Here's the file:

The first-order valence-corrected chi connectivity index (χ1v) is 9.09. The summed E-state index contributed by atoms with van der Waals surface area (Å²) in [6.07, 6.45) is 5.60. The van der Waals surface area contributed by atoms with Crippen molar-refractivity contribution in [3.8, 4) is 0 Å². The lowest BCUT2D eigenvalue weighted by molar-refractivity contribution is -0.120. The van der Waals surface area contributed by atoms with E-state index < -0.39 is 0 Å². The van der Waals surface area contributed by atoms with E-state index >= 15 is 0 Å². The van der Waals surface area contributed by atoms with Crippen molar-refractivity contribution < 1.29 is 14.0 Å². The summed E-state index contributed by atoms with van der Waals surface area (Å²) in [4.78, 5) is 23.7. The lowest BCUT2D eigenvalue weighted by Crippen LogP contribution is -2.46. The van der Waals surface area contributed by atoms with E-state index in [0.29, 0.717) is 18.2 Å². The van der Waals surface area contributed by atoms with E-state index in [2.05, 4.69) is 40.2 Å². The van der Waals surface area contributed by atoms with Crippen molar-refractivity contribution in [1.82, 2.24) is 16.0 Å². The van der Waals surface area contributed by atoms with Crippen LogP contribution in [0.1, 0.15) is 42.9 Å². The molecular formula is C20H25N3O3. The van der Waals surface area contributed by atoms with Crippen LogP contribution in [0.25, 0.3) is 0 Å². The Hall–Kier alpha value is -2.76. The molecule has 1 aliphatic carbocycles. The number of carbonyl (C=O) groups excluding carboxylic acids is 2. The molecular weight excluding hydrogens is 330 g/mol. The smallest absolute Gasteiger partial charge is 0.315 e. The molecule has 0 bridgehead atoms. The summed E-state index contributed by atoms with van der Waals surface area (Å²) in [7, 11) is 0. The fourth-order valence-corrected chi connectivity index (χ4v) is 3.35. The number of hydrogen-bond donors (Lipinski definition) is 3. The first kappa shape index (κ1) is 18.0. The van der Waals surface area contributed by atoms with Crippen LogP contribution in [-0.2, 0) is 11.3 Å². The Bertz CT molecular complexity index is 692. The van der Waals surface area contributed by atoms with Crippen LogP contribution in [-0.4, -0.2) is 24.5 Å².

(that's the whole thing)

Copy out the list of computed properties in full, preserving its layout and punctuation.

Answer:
The first-order valence-corrected chi connectivity index (χ1v) is 9.09. The summed E-state index contributed by atoms with van der Waals surface area (Å²) in [6.07, 6.45) is 5.60. The van der Waals surface area contributed by atoms with Crippen molar-refractivity contribution in [3.8, 4) is 0 Å². The lowest BCUT2D eigenvalue weighted by molar-refractivity contribution is -0.120. The van der Waals surface area contributed by atoms with E-state index < -0.39 is 0 Å². The van der Waals surface area contributed by atoms with E-state index >= 15 is 0 Å². The van der Waals surface area contributed by atoms with Crippen molar-refractivity contribution < 1.29 is 14.0 Å². The summed E-state index contributed by atoms with van der Waals surface area (Å²) in [4.78, 5) is 23.7. The lowest BCUT2D eigenvalue weighted by Crippen LogP contribution is -2.46. The van der Waals surface area contributed by atoms with E-state index in [0.29, 0.717) is 18.2 Å². The van der Waals surface area contributed by atoms with E-state index in [2.05, 4.69) is 40.2 Å². The van der Waals surface area contributed by atoms with Crippen molar-refractivity contribution in [1.82, 2.24) is 16.0 Å². The van der Waals surface area contributed by atoms with Crippen LogP contribution in [0.1, 0.15) is 42.9 Å². The molecular formula is C20H25N3O3. The van der Waals surface area contributed by atoms with Crippen LogP contribution in [0.25, 0.3) is 0 Å². The Hall–Kier alpha value is -2.76. The molecule has 1 aliphatic carbocycles. The number of carbonyl (C=O) groups excluding carboxylic acids is 2. The molecular weight excluding hydrogens is 330 g/mol. The smallest absolute Gasteiger partial charge is 0.315 e. The molecule has 0 bridgehead atoms. The summed E-state index contributed by atoms with van der Waals surface area (Å²) in [7, 11) is 0. The fourth-order valence-corrected chi connectivity index (χ4v) is 3.35. The number of hydrogen-bond donors (Lipinski definition) is 3. The first kappa shape index (κ1) is 18.0. The van der Waals surface area contributed by atoms with Crippen LogP contribution in [-0.2, 0) is 11.3 Å². The Bertz CT molecular complexity index is 692. The van der Waals surface area contributed by atoms with Crippen LogP contribution in [-0.4, -0.2) is 24.5 Å².